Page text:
Engineers are created in labs. Hence it is essential to keep the lab equipment current and close to the real world to create engineers ready for tomorrow!
I still remember the excitement and contentment when I plotted the graph of diode characteristics as my first experiment at the Electronics Devices and Circuits Lab during my engineering. Before that, I thought engineering would probably be learning and mugging up of concepts and I was done with it. But it was only labs and lab studies that made me feel happy as an engineering student. As rightly said by Friedrich Engels, “An ounce of action is worth a tonne of theory.”
Labs and practical implementation of the theory play an important role in understanding the basic concepts taught in classrooms. “Academic labs provide opportunities to the engineering and science graduates to enhance their critical, analytical and creative thinking capabilities,” shares Dr L.K. Maheshwari, vice chancellor, BITS Pilani. He adds, “Labs facilitate experimentation ability of students, enabling them to convert the concepts and ideas into innovation.”
Realising the fact, test and measurement (T&M) manufacturers are handling the requirements from colleges, technical institutes and research institutions very innovatively. “Innovation for better learning is the policy that we follow. The T&M industry is working closely with the academia to understand and meet their needs,” reveals Mohammed Ghouse, manager, Scientech Technologies. Manufacturers are all geared up to create more rugged, low-cost and user-friendly equipment to meet the needs of academia. Providing detailed manuals and training to the staff, and suggesting experiments and collaboration with the industry are the other steps taken by the T&M manufacturers towards creating engineers for tomorrow!
Setting up the basic electronics lab
Technical education has multiple levels. As one goes up the ladder, more advanced and specific equipment are required. However, the basic set of equipment may be needed at any level. “The basic set of equipment that are required in primary labs include multimeters, oscilloscopes, function generators and power supplies,” says T.N. Singh, CEO, Salicon Nano Technology. “These are less-feature, low-cost and low-bandwidth equipment.”
Elaborating the specifications of the devices, Singh adds, “For basic oscilloscopes, features include x-position, y-position, time base, less calculations and less control. As in the experiments you view signals of not more than 3 MHz to 4 MHz, normally 25MHz to 30MHz equipment is sufficient.
“A 15V/30V DC power supply is sufficient with a current of 500 mA. For higher experimentation, you look for programmable power supplies with features like constant-current source, constant-voltage source and frequency locking.
“3½- or 4½-digit handheld digital multimeters with basic functions of voltage, current and resistance measurement and component testing are required.” Function generators up to 2 MHz and capable of generating basic sine, square, triangular and pulse waves are used in basic lab setups, whereas you need arbitrary waveform generators with higher bandwidths in advanced labs.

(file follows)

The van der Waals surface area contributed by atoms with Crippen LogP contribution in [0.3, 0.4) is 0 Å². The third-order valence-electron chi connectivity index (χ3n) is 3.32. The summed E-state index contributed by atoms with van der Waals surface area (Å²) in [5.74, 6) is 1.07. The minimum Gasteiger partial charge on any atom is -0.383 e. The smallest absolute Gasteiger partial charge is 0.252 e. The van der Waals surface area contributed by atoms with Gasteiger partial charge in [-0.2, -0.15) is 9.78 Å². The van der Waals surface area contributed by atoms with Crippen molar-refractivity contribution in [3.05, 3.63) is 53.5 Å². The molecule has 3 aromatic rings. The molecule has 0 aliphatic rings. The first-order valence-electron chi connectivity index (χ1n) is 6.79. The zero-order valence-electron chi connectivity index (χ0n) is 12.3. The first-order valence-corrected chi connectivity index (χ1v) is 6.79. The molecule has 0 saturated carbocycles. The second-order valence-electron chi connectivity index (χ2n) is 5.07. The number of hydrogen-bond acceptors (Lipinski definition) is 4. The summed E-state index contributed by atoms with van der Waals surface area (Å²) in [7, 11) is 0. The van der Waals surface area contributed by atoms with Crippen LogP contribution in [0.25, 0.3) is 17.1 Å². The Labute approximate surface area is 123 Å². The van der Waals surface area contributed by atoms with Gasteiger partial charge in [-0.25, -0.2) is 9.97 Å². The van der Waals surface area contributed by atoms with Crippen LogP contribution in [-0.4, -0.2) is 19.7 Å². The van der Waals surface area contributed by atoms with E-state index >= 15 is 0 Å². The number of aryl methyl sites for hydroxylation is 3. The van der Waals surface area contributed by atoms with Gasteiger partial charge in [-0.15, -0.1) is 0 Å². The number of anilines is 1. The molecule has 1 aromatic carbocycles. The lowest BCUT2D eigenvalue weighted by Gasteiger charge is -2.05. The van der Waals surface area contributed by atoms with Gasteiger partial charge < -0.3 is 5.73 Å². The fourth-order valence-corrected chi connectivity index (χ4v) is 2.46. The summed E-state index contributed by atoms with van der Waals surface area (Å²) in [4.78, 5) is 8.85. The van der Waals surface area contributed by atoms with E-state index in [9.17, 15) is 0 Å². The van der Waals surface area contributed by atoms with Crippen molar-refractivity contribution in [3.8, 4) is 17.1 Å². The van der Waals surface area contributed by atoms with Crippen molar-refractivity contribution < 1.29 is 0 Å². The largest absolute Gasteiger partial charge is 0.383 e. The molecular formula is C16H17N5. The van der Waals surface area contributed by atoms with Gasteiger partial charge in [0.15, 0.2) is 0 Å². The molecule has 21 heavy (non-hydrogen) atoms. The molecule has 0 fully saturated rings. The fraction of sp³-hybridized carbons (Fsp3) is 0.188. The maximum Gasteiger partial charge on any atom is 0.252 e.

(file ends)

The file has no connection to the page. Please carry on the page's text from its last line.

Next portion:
“The basic lab equipment need to be in the simplest and primitive form in order to facilitate learning,” says Anand Bhushan, managing director, Bhushan & Bhushan. He adds, “Basic equipment should be manual in order to make the engineers understand the basic concepts. Automatising can be done to higher level of equipment.”
“We try to guide the institutes towards the right balance between requirement and price”—Manish Kwatra, CEO, Metro Electronic Products
“We make sure that the equipment has proper grounding and proper cabinet coating to ensure safety”—T.N. Singh, CEO, Salicon Nano Technology
“The products are designed to impart knowledge and provide hands-on experimentation to every learner”—Mohammed Ghouse, Manager, Scientech Technologies
“As the lab equipment are used by many users for different experiments, these should have operational ease as per multiuser needs”—Anirudh Kela, Managing Director, Scientific-Mes Technik
“We bring very distinct advantage to labs by providing not only ‘professional grade’ test & measurement equipments but also complete set of experiments, practicals and teaching notes that meet every budget need”—Arun Dogra, Vice President-Sales, Marketing and Service, Agilent Technologies
“It is very important to impart training to the lab assistants, instructors and teachers and we welcome the institutes to get their staff trained”—Anand Bhushan, Managing Director, Bhushan & Bhushan
Manufacturers are working towards making basic lab equipment more and more affordable, reliable and easily available. “We try to guide them towards the right balance between requirements and prices as many a times academia is unaware of availability and price of the equipment in the market,” says Manish Kwatra, CEO, Metro Electronic Products. Maintenance and service support is another focus area of many T&M manufacturers. Kwatra adds, “We provide robust equipment with in-built protections as many a times students are not aware of the right way of handling them.”
Advanced technical labs
Colleges and institutes offering degree programmes in engineering have subject-specific labs. For example, for signals and systems, the experiments deal with high-frequency signals. To view such signals, you require digital oscilloscopes with high bandwidth. Also, you will need spectrum analysers, which you may not require in the power electronics lab.
Technical institutes and T&M manufacturers work closely in setting up these labs, providing training to the staff and also selecting list of experiments that will help the students to get comprehensive feel of the subject.
“The secondary set of equipment that facilitates experimentation includes mixed-signal oscilloscopes, logic analysers, spectrum or network analysers, frequency counters, programmable power supplies and arbitrary function generators,” explains Anirudh Kela, managing director, Scientific-Mes Technik. “These are economical and customisable lab workstations designed in line with ergonomic requirement to suit laboratory uses,” he adds.